Observations on motorbike accidents
The Cambodian Motorbikes’ War still on, without any sign to decline. The victims keep the same profile: young men 15 to 25 years old, driving without helmet and many of them with alcohol in their blood at the moment of the incident. There are campaigns around the country on the media and boards along roads and streets, but nobody seems to care: people continue driving without helmet. During this weddings’ season, you can see young men drinking beer as water and after driving their motorbikes without any control. What can we do? Fines seem to work well, but it comes under a corruption network. At the end, people use a helmet only for fear to a police’s fine, but they don’t seem to connect the use of helmets to the protection of their own lives. In Colombia – where there are many traffic accidents too and also related with drunken drivers – the government established a new legislation that includes the removal of the drunken driver’s license and a fine of more than 500 US dollars… In consequence, traffic accidents caused by drunken guys reduced in 50% in the last three months!
I went through the media trying to understand the logic of a motorbike accident and I got the following conclusions:
– Traffic accidents became a main reason of mortality in the world, according to the Health World Organization. 1.2 million persons died every year in the world due to a traffic accident (2009). 46% of traffic accidents involve motorbikes.
– In a motorbike traffic accident the driver or passenger has 70% more probabilities to die than the ones on a car. It comes from the fact that the car covers the persons in a certain way, protecting them more from the impacts than what a motorbike can do. The only real physical protection in a motorbike is the helmet, because the head is the most vulnerable part in a motorcycle accident.
– There are four kinds of motorbike accident:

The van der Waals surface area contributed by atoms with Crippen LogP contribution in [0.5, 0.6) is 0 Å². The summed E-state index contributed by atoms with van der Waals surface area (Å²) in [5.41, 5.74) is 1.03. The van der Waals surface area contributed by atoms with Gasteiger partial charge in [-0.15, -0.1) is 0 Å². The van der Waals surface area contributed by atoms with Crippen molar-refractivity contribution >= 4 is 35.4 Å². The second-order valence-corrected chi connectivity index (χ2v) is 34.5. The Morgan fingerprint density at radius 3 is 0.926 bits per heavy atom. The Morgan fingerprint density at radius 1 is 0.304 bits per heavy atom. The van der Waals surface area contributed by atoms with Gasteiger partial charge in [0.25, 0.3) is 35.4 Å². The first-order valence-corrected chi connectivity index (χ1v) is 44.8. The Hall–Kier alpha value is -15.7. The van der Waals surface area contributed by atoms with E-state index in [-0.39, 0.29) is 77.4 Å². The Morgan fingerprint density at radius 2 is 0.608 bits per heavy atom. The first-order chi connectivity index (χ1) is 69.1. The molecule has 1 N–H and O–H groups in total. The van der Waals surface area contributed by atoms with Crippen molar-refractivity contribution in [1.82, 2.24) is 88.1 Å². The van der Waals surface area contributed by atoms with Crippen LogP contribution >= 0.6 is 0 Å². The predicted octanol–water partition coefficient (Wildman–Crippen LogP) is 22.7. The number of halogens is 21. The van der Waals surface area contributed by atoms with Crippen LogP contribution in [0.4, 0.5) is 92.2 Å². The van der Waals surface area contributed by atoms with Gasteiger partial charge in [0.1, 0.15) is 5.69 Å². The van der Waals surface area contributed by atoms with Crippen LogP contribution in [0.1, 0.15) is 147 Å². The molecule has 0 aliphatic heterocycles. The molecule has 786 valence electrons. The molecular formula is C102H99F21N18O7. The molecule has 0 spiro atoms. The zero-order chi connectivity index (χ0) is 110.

1. Primary impact: When the motorbike crushes a moving or static object (a car or a tree.)
2. Falling down: When the motorbike fall due to slippery floor, a bad break or other reason.
3. Dragging: The driver and/or passengers are dragged through the floor or air at the same speed that the motorbike had before the impact. So the person would impact a static object.
4. Flattening: It happens when a truck or a heavy vehicle goes over the motorbike.
– There are three types of impact:
1. Frontal Impact: The front part of the motorbike is suddenly stopped at the impact with a moving or static object, but the driver and the rest of the motorbike continues at the same speed, going over the front part. It makes that the driver’s body makes a circle, hitting his head and thorax.
2. Angular Impact: Trying to avoid the impact, the driver turns a little the motorbike and hit in a lateral way. This impact affects especially his arms and feet and it is less dangerous than the frontal impact that affects especially the head and thorax.
3. Launching Impact: The driver is launched over the motorbike and his/her body goes over the space at the same speed the motorbike had at the moment of the impact, hitting objects along until stopped by a static object. In this impact, all the body suffers and thus is the most dangerous.
– The more affected parts of the body during a motorbike’s accident:
1. The head is the most vulnerable part of the body during a motorbike accident and it causes the 50% of dead.
2. The thorax and abdomen are the second most vulnerable part and they caused the 25% of dead.
3. The backbone is the third more vulnerable part. If it is affected, the cervical spine gets the bigger impact and it causes instant dead or quadriplegia.
– Some characteristics of motorbike accidents in the world:
1. Men are more vulnerable to motorbike accidents than women.
2. Persons between 15 and 25 years old.
3. Weekends have more traffic accidents.
4. Persons of middle and lower classes are more vulnerable.
5. In the 60% of cases the drivers have used alcohol or drugs.
6. Motorbikes of high velocity are more vulnerable to traffic accidents.
– Recommendations to reduce motorbike’s accidents:
1. Being more strict to give driving license to people (men under 16 years old should not drive.)
2. Create effective campaigns on the media for prevention.
3. Increase controls on drunken drivers especially on weekends and holidays, including the removal of driving licence and high finds.
4. People must use safety customs when driving a motorbike. Every passenger must wear a helmet, jackets, boots and globes. During the night drivers must use reflective vest.
5. Car drivers must learn to respect motorbikes.